From here, you can walk to the beech forest following Route 3 which starts at the bus station in Olot.

Alternatively, there are four buses daily from Olot to Santa Pau, which stop at the Fageda d’en Jorda car park. If you decide to visit by bus I recommend that you contact TEISA in advance to make sure that the buses are running.

Monument to Joan Maragall in the Fageda d'en Jordà beech forest
Monument to Joan Maragall

Where to park when visiting the Fageda d’en Jordà

The best place to park is the Fageda d’en Jordà car park at Can Serra. The car park has a visitors centre with public toilets and vending machines where you can purchase snacks and soft drinks.

The car park currently costs €0.034 per minute payable at the machines located next to the visitors centre. Once you have paid for your ticket, you have twenty minutes in which to leave the car park.

Where to stay in the Fageda d’en Jordà

The first time we visited, we spent the weekend in our campervan at Camping La Fageda, which is a nice, rural campsite with a restaurant and chalet accommodation. There are also several hotels in Santa Pau, which is one of the prettiest medieval villages in the area.

Trail markers

Things to do near the Fageda d’en Jordà

Horse drawn carriage trips

If you are travelling with children or just don’t fancy walking, you can also take a trip in a horse-drawn carriage into the forest. The trips depart from in front of the car park and last approximately one hour.

At the time of writing, it costs €10 for adults, €8 for 6-12-year-olds and €5 for five-year-olds and under. You can purchase tickets from the ticket office near the entrance to the car park.

Croscat volcano

The Fageda d’en Jorda beech forest grows on the lava flows of the Croscat volcano, which last erupted approximately fourteen thousand years ago. You can visit the volcano by following Route 1 from the car park.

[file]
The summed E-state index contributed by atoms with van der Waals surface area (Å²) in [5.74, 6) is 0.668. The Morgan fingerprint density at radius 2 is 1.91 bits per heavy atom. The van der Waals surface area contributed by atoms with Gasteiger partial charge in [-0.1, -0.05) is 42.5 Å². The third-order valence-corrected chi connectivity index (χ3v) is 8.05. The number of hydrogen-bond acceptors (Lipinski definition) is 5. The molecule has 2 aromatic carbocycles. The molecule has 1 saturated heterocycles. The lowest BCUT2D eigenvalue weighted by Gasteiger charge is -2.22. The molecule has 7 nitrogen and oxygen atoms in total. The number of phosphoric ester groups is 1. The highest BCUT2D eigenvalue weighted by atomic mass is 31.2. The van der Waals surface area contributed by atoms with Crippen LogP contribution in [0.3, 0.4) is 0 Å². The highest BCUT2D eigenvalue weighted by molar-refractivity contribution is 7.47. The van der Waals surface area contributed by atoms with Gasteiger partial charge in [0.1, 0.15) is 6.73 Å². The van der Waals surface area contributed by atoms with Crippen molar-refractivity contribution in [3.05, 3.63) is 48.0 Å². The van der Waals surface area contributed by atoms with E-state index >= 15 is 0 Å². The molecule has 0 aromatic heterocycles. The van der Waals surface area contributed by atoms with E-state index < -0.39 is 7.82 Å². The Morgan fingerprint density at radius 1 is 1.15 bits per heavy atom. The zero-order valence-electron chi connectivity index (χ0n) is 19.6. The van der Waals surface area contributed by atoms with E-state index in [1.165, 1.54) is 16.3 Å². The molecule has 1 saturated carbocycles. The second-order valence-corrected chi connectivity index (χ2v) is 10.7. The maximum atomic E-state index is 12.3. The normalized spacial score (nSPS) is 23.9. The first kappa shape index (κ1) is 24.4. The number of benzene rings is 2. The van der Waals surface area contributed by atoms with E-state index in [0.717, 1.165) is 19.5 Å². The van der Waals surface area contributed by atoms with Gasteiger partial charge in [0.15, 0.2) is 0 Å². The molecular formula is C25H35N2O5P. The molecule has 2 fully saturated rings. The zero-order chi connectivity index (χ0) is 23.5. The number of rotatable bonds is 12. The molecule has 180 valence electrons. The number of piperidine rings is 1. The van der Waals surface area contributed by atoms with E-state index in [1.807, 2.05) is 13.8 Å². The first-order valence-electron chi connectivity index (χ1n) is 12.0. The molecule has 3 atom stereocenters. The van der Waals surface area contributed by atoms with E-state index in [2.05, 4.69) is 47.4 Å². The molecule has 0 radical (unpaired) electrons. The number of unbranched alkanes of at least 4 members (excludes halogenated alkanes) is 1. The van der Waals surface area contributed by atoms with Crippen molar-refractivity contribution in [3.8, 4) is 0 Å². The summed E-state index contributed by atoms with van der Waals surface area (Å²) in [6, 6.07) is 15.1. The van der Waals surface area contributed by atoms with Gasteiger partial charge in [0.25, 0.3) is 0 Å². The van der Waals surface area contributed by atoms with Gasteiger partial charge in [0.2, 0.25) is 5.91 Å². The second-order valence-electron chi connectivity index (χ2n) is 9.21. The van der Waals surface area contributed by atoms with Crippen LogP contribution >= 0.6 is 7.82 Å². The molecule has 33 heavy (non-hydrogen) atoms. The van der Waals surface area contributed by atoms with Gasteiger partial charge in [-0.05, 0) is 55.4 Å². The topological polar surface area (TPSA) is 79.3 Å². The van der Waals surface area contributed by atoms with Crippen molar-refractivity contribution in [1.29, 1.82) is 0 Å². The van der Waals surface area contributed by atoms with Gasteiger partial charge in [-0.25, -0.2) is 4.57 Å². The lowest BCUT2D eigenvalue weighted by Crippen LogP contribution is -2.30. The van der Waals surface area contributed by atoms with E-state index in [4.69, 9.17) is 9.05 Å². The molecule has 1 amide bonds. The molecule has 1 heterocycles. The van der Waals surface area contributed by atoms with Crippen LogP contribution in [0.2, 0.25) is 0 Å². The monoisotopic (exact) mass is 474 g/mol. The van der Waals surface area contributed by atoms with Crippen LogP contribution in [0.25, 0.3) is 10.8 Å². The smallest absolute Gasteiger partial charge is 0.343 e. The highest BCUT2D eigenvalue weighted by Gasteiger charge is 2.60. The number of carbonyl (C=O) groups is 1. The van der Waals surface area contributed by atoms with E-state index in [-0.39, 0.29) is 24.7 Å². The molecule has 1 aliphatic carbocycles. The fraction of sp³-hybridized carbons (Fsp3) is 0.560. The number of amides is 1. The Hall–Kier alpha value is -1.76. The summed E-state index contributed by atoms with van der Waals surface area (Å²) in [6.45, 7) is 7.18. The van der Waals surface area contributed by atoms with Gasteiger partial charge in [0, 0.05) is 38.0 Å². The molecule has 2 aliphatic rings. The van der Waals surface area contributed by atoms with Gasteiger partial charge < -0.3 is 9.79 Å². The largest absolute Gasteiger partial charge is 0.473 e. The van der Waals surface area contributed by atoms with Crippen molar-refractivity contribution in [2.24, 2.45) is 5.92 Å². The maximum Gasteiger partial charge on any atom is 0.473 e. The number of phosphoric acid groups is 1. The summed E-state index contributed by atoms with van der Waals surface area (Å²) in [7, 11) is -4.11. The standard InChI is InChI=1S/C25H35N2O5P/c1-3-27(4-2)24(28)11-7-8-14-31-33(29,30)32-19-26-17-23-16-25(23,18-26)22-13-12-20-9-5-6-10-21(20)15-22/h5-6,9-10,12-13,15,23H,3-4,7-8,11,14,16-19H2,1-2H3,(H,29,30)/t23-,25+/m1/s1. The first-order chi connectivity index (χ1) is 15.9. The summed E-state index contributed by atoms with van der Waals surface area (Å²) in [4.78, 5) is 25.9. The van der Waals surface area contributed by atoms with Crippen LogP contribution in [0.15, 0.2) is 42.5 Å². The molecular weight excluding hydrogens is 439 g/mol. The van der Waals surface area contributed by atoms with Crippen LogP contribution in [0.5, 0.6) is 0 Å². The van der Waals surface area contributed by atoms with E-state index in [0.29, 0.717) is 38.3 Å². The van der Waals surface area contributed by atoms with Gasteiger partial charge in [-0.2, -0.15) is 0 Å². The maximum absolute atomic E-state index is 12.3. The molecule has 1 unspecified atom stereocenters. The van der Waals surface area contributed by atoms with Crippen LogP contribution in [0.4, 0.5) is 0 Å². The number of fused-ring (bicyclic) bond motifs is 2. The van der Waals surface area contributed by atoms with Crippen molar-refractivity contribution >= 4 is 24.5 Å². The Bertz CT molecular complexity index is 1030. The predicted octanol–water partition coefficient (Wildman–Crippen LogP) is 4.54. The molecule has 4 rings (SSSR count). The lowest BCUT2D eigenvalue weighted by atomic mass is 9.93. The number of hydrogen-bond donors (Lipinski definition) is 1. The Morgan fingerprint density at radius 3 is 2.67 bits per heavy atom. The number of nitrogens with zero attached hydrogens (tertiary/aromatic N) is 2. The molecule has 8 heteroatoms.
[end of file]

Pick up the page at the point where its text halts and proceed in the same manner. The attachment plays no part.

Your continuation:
During the 1960s and 70s, the volcano was mined for the extraction of clay. The quarry closed in 1991, leaving a vast triangular scar that gives a unique view inside the volcano. There’s a small visitor centre at the quarry entrance, which explains how the volcano formed.

If you have a car, you could also drive to the Santa Margarida car park and then walk along Route 15 to the quarry. There’s more information in this post.

Horse and carriage in the Fageda d'en Jordà beech forest nature reserve
Horse and carriage in the Fageda d’en Jordà

Santa Pau

The tiny village of Santa Pau (population 600) is one of the prettiest villages in the Garrotxa Volcanic Zone. The medieval town centre is a huddle of stone houses clustered around a small rectangular castle, with a history that can be traced back to the ninth century.

Balloon tours of the Garrotxa Volcanic Zone

There’s been a lot of talk of volcanoes in this post but, to make things clear, the forty volcanoes of the Garrotxa Volcanic Zone bear little resemblance to the snow-capped peaks that you might have seen in Asia or South America.

The Garrotxa volcanoes last erupted more than eleven thousand years ago and the highest of them rises to an altitude of just 189m above sea level. Although one of them does have a crater, to the casual observer they mostly look like tree-covered hills.

If you want to get a view like the photos in the leaflets that are handed out at the local Tourist Information offices, you’ll need to take an early morning balloon flight.